The City of Ft. Worth has released its proposed budget for the 2011 fiscal year, which begins October 1st. With a $73 million deficit, there are many cutbacks.
“All of these are very, very tough calls for this council,” Mayor Moncrief told Dallas News. “It is going to test our political courage.”
But how much of a challenge is it for those in the upper class, including Moncrief? The great triumph of this budget is that it doesn’t raise taxes. The areas in which the city is cutting back are not detrimental to the upper class, but the lower and middle classes. This issue hits home on a personal level.
As someone who grew up in Ft. Worth, I have fond memories of the library, parks, and museums. When I became a parent, I was thrilled to be able to raise my children here so that they could enjoy the same. Like many others, my husband and I are on a tight budget. Since this doesn’t leave a lot to spend on entertainment, we depend on the free and low-cost opportunities that make Ft. Worth seem like a small community. When you look at the proposed budget, you can see that the majority of cutbacks are in these very areas.
One of the most surprising proposals is to merge the Libraries Department with Parks & Community Services. Aside from the fact that the two are seemingly unrelated, this allows for a number of people to be “eliminated,” including the curator of Log Cabin Village and its staff. Several library positions and programs will disappear too. To fund the opening of the Northwest Branch, the city intends to close three other branches. While this might make sense on paper, a look at a map will reveal that the new branch is in Saginaw, but the three being closed are located in poorer areas of Ft. Worth.
We visit the library frequently and depend on it as a resource for books, movies, music, and other programs. We also enjoy visiting Log Cabin Village. The people there are always warm and friendly. We will miss them very much. The Botanic Gardens are also seeing cutbacks. Much of the maintenance will be eliminated, leaving the care of the gardens up to volunteers. Fall and spring, you can often find my children playing tag in the garden while I set up for a picnic. We always take Easter photos there. Unfortunately, as the garden falls into disrepair, photos will be only a reminder of the past.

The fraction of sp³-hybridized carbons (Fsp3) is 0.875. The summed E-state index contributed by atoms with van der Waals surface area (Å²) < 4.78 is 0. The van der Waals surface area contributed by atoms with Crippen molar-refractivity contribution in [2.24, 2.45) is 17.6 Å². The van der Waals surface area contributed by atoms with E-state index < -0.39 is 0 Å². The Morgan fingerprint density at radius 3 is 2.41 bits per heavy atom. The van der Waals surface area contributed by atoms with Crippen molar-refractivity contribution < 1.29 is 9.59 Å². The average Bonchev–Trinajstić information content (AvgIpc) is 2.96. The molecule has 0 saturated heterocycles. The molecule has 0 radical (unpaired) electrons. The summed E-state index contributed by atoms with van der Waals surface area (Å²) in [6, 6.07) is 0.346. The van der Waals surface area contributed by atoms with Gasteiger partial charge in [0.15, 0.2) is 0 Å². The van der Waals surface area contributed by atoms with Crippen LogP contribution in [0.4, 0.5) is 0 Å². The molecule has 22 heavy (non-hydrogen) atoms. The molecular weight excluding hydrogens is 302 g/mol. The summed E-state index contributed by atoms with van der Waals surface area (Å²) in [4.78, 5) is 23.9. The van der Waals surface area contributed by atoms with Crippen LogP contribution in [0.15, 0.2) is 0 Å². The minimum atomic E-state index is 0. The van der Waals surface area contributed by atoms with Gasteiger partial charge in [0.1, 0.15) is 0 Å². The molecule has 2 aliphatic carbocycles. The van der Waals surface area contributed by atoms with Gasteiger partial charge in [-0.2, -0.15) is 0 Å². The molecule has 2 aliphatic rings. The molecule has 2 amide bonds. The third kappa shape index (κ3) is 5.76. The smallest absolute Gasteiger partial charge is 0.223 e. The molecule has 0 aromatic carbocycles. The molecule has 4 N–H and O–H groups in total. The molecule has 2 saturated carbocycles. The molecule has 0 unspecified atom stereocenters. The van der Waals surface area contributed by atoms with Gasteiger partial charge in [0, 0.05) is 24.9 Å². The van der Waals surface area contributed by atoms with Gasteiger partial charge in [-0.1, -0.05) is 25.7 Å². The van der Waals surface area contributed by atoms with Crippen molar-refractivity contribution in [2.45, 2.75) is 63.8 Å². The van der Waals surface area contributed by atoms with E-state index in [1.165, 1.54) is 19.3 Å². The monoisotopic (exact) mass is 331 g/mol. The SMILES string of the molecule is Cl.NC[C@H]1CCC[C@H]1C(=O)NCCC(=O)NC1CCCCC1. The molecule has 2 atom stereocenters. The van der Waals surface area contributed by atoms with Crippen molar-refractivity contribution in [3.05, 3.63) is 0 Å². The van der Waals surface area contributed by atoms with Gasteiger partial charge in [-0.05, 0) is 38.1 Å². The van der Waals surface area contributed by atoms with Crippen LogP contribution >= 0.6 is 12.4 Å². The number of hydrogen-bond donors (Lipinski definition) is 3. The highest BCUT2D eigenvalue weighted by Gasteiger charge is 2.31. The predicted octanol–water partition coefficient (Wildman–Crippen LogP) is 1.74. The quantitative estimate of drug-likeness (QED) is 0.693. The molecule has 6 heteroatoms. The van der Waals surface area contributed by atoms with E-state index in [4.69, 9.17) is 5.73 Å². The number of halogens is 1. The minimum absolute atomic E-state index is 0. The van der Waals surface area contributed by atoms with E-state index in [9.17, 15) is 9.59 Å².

I also fear for safety in Ft. Worth. The budget proposes a cutback in areas that are downright frightening – eliminating funding for freeway light maintenance and cutting funding for health inspections. Perhaps the most frightening is the elimination of a subsidy for Ambulance Authority. This means that if I call 911 for an ambulance, I’ll be redirected to an unregulated third-party, wait longer, and pay more.
One of the few revenues that has been proposed is $6.8 million from gas wells. In addition to allowing urban drilling, which has many times been opposed by citizens, this only puts more money in the pockets of those like Mayor Moncrief, who have already profited from it.
The City Manager makes it seems as if these changes are unavoidable. He cites similar changes in the past three years’ budgets. If cutting jobs, consolidating departments, and not raising taxes worked, why is the deficit greater each year? Citizens are give the opportunity to suggest solutions at public hearings on September 14th and 21st. My suggestion is this: cut back the salary of the those who are making profits while the rest of Ft. Worth suffers. How much is budgeted for the salary of Mayor and City Manager?
This is not the Ft. Worth in which I grew up. I don’t know what has happened to remove us this far from where we used to be, but I am crushed. This proposed budget is intended to be “sustainable” but I can only hope that is not the case. If there is no hope for improvement, I fear this city which used to be a community will become another chunk of concrete on the highway.
FY2011 Proposed Budget